On this page in the January issue of Flow Control we ran an editorial titled “The Truth About Shale Gas,” which called for an end to the political wrangling over shale gas drilling in the United States. This column generated some thoughtful reader responses, providing added perspective on the topic of shale gas drilling. Two such responses are included below. If you would like to comment on this topic, I encourage you to post in the “Shale Gas Drilling” Discussion on the Flow Control Facebook page at facebook.com/FlowControlMagazine.

Calling for Sensible Oversight
You ask, “Can natural gas be extracted from shale rock without risking contamination of the drinking water supply?” Yes it can. And the result will be the creating of another industry unto itself (more jobs). If we can convert seawater and wastewater into drinking water and cross-drill miles underground, my hunch is that we can devise reasonable methods to assure the safety of our water supply while pursuing a very valuable commodity (shale gas).

I suspect the results of the $1.9 million government study will be just as overreaching and ambiguous as the GHG (greenhouse gas) initiative – another misguided EPA-driven fiasco that is now on its fourth or fifth iteration (excuse me if I’ve lost count).

The shale gas industry holds huge potential for businesses small and large, but it must be allowed to flourish with sensible oversight (with input from the private sector) and unambiguous regulations that are driven by sound science, not politics.

– John Good, Veris Inc.

Why Strict Regulation Is Required
I live at the epicenter of the Marcellus Shale gas drilling capital in north central Pennsylvania – Hughesville, Pa. I live just outside of the borough limits, less than a mile east of the main intersection of town along the main artery into the gas fields in the very rural hills that surround the community.

Penndot (Pennsylvania’s Department of Transportation) recently rebuilt and widened the main intersection in town and reworked and repaved the state highway along which I live. Without an actual count, the traffic seems to have nearly tripled or more, with caravans of well-drilling equipment going to the gas fields, starting approximately a mile beyond my home.
This area was put on the map when, less than two years ago, a news report touted the scope of Marcellus Shale natural gas deposits. The people of this area have been reeling ever since, attempting to learn the pros and cons of the large gas drilling companies and the wildcat drilling subcontractors.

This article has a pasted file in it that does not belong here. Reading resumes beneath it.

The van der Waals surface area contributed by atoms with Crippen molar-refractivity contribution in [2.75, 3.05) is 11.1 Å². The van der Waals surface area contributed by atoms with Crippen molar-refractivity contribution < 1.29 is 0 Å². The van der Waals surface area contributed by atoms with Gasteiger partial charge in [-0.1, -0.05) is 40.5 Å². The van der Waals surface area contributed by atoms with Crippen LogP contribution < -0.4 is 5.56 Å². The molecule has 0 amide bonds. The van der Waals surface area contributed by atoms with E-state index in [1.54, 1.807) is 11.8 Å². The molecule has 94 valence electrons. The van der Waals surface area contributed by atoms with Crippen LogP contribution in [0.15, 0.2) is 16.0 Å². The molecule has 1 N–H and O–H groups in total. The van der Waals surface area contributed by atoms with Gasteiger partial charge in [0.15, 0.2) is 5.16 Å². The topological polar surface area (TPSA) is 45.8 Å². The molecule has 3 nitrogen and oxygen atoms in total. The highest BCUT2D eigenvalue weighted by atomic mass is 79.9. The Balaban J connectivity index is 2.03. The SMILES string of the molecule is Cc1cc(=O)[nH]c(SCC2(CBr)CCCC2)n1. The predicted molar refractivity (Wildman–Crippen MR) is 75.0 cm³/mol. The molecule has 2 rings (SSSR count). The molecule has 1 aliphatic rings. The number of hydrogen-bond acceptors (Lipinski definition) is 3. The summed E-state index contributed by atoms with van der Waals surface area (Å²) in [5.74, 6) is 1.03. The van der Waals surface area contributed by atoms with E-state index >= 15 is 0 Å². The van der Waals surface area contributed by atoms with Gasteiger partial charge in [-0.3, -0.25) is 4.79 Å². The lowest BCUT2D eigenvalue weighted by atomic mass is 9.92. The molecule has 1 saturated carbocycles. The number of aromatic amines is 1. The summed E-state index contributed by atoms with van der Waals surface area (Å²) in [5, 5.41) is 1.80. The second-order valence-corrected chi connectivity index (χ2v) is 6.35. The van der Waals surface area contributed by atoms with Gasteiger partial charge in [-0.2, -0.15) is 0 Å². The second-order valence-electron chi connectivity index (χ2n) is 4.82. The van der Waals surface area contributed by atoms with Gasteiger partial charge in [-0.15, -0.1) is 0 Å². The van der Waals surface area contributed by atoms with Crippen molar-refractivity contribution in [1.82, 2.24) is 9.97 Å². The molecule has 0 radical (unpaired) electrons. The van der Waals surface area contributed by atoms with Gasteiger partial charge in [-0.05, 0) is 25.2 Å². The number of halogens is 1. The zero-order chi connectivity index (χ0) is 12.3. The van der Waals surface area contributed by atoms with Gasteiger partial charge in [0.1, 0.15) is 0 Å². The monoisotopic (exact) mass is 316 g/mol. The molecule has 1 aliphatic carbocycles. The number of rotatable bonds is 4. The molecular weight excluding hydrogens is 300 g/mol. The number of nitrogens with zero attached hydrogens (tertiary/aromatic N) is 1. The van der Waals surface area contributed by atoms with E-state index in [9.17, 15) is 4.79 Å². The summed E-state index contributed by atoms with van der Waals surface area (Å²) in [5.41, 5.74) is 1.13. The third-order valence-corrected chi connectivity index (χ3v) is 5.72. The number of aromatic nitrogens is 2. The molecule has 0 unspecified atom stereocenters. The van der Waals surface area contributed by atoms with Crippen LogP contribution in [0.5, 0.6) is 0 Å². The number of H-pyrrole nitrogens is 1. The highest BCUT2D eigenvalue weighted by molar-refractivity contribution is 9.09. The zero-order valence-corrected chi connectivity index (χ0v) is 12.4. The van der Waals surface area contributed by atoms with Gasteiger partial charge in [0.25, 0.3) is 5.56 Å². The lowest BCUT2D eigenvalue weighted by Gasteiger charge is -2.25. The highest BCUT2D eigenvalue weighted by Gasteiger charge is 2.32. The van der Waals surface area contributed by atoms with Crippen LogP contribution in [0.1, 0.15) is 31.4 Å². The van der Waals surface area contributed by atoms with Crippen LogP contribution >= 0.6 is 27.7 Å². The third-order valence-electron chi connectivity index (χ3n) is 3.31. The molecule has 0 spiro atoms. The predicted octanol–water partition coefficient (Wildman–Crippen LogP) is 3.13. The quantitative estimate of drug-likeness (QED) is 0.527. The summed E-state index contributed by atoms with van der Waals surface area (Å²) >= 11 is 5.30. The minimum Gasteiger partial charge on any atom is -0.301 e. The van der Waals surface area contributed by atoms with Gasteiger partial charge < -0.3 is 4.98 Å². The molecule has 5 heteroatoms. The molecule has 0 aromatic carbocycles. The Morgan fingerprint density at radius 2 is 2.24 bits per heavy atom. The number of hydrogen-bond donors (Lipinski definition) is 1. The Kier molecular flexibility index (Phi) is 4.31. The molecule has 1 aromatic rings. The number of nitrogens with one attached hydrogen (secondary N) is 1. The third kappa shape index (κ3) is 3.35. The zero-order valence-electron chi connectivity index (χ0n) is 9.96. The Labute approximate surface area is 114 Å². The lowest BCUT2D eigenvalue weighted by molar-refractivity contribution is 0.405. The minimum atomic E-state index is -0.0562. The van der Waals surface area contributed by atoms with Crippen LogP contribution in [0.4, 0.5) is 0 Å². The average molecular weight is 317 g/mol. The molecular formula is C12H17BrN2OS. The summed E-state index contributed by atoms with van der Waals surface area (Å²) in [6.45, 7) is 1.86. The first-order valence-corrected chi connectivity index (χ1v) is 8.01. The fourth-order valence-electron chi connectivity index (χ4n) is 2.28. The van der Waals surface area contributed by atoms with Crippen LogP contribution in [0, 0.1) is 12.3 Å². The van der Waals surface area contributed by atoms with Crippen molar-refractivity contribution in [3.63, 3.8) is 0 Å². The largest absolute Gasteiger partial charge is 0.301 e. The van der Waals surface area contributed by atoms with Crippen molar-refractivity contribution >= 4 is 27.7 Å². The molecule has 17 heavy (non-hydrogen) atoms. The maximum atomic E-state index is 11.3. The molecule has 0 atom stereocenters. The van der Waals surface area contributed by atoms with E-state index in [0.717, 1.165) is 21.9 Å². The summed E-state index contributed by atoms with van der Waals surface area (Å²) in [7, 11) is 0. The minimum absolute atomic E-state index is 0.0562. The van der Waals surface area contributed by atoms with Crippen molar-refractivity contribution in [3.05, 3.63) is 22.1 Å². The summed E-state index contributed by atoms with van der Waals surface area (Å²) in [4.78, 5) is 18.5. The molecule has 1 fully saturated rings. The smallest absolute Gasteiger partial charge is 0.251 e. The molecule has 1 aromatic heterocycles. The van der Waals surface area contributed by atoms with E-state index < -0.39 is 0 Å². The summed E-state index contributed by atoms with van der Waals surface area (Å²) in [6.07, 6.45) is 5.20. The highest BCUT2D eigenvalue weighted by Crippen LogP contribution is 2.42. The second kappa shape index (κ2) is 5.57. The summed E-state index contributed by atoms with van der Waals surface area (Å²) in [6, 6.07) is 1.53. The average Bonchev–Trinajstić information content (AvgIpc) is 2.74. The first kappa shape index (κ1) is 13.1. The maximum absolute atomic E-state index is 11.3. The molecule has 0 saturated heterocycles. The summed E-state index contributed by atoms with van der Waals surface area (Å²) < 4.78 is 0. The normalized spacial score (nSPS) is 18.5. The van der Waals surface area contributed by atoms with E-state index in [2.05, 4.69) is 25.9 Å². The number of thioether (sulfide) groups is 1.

People who had been land rich but dollars poor have become instant millionaires. One interesting shift in dynamics has been that it used to be that most of the money in the area was in the hands of the business owners and management, but suddenly, the formerly poor struggling wannabe farmers have struck it rich.

I have a little different insight into the matter – I was born a coal-cracker from the anthracite “hard” coal regions 60 or 70 miles to the east. After receiving a technical education, I realized there were few jobs to be had. Forty-plus years ago I accepted a job here, away from the mines.

My dad himself was a miner until age 29 when he found work as a meter man for the local electric company. My grandfather died when dad was 15 years old, and dad, being the oldest of five siblings, had to quit school and go to work in the mines to help his mom (my grandmother) support the family. Later he returned to school and graduated at age 28 while working second shift in the mines – a NON-traditional student for sure.

Now, for the insights from dad: The reason the scarred landscape exists today is because the regulating authorities did not make the fines stiff enough. The regulations required the coal companies to post a bond assuring that they would redress the landscape, but in reality, what the coal operators did was forfeit the bond – it was cheaper than fixing their mess. They walked away, laughing all the way to the bank.

I strongly advocate strict regulation [of shale gas exploration and drilling] with fines that are too stiff to walk away from and put real teeth into the enforcement. I welcome the well drillers and the money they infuse into our local economy – we need it – but don’t allow them to rape and plunder our landscape and natural resources.

– Jack R. Jones, Hughesville, PA